Diggin' In

The Richard Gienger Report

steelhead in Usal creek
A ‘hover’ of Steelhead during spawning in North Fork Usal Creek. Photoc courtesy Richard Gienger

The record October 2021 rains are a distant memory, but those rains seemed to have triggered some very good coho spawning numbers in many North Coast streams. Then we had basically no rain from January 1st through March, and we started getting frantic. April and May rain came as a real blessing and changed our outlook. Good numbers of steelhead that had moved into the lower Mattole and were holding in pools had a chance to move upstream into good spawning areas. And around the July 4th weekend, we actually had a half inch of rain! More, more! Is climate change going to change us into a temperate zone, rather than the Mediterranean climate we have had? Will we have more rains in the summer like the west side of Vancouver Island?

Board of Forestry, CAL FIRE, PG&E All Off Course: System Reform Still Needed

Of course, the overall situation still looks perilous with drought and fire conditions. Earlier this season the attempt to reduce catastrophic fire conditions with prescribed fire by the Forest Service “backfired” (so to speak) into New Mexico’s largest and most destructive wildfire. This is bad on many levels, one being the probable setting back of the kind of “good fire” so important to restoring good forest management—before over-cutting led to huge areas of overstocked catastrophic fire-prone forests. This disaster-prone situation includes not only forests but also other types of fire-ecology landscape types under drought conditions, bad overdevelopment, and fire-prone structure designs and surroundings.

Anderson Creek
Looking upstream in Anderson Creek to riffles and pools and large wood, as the sun shines on a small part of the extensive and vital flood pain network for survival and recovery of Coho salmon. Photo by Maceo Gienger

In my previous columns I have ranted about California’s short-sighted panic responses. One droll suggestion is to use these billions being spent (at least a large part) to subsidize emigration out of the State that would get California’s population down from 40 to 20 million—and still be over carrying capacity. How are we going to realistically cope? There are all these earnest funded programs being put out there, and some provide short-term important benefits for some. The reality-connected implementation of conservation ethics that can meet material expectations while abiding by environmental and social needs is even more difficult than surviving drought and fire. In the aftermath of the Camp Fire in Paradise, the newly appointed head of forests and forestry for the California Natural Resources Agency pointed out to the Board of Forestry that the only way California would be able to address the situation was to transcend jurisdictions and ownerships.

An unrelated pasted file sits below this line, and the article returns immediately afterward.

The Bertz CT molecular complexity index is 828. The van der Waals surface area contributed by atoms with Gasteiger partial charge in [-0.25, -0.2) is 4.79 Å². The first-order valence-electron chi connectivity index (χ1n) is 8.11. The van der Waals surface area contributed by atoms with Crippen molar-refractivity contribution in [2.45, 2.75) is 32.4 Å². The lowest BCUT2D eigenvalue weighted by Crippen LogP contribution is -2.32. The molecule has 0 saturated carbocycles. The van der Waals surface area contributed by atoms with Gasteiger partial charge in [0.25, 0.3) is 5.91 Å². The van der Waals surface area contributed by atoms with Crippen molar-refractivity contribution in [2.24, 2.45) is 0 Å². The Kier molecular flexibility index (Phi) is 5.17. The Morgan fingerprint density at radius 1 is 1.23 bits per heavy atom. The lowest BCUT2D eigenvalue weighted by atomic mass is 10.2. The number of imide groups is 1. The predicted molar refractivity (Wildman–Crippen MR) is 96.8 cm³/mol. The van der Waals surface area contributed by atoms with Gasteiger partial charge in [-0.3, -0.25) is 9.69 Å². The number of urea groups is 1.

With all that’s come about in the past few years, topped off with the latest—the Wildfire and Forest Resilience Task Force—some would claim that transcendence is happening. It could appear that way, with liberal use of smoke and mirrors. For an introduction go to wildfiretaskforce.org.

From my experience so far, it seems like the whole intense history and reality of implementation of AB 1492 has been lost. Becoming law in 2012, AB 1492 was supposed to bring a whole new level of public transparency and participation—specifically, to achieve ecological performance measures, attain basic credibility of evaluation and response to cumulative impacts, and facilitate watershed and forest restoration/recovery. The engine to make all this happen in the law is the Timber Regulation and Forest Restoration Fund/Program. What it has done instead is fund government personnel in a variety of related/unrelated endeavors and streamline exemptions and approvals for logging operations. It also put a cap on liability for forest fires. The big deal was that the Fund/Program was paid by taxes/fees on retail lumber products, absolving permit costs for industry. A comprehensive study and report for reforming forest policy in California sunsetted without being implemented, and the annual reports are years behind.

dried up Usal Creek
Summer drying and dried-up lower aggraded reach of Usal Creek with much of the aggradation provided by upstream landslides and debris torrents. Photo by Richard Gienger

Here’s a Mandatory BoF Bit:

The Board of Forestry continues, in general, to respond to industry directives with the added panic responses to the catastrophic wildfires. True, long-term standards for forest stewardship seem further away than ever. The mantra of stepping up the pace and scale of thinning and prescribed burning is heard everywhere, with the successor of the Forest Management Task Force, the Wildfire and Forest Resilience Task Force, taking over.

Of course, CAL FIRE is still the “big dog” leading the charge. Coupled with this sad state of affairs is the willy-nilly cutting actions of PG&E to “reduce risk” from power lines. They are giving lessons to CAL FIRE on exemptions from adequate (or any) consideration of adverse impacts. A recent article from CapRadio & KQED highlights problems with CAL FIRE actions but fails to summarize how bad things really are in terms of forest stewardship and an accurate historical record about that failure, and the essential deep-rooted changes that are necessary. Link: https://www.kqed.org/science/1979560/cal-fire-fumbles-key-responsibilities-to-prevent-catastrophic-wildfires-despite-historic-budget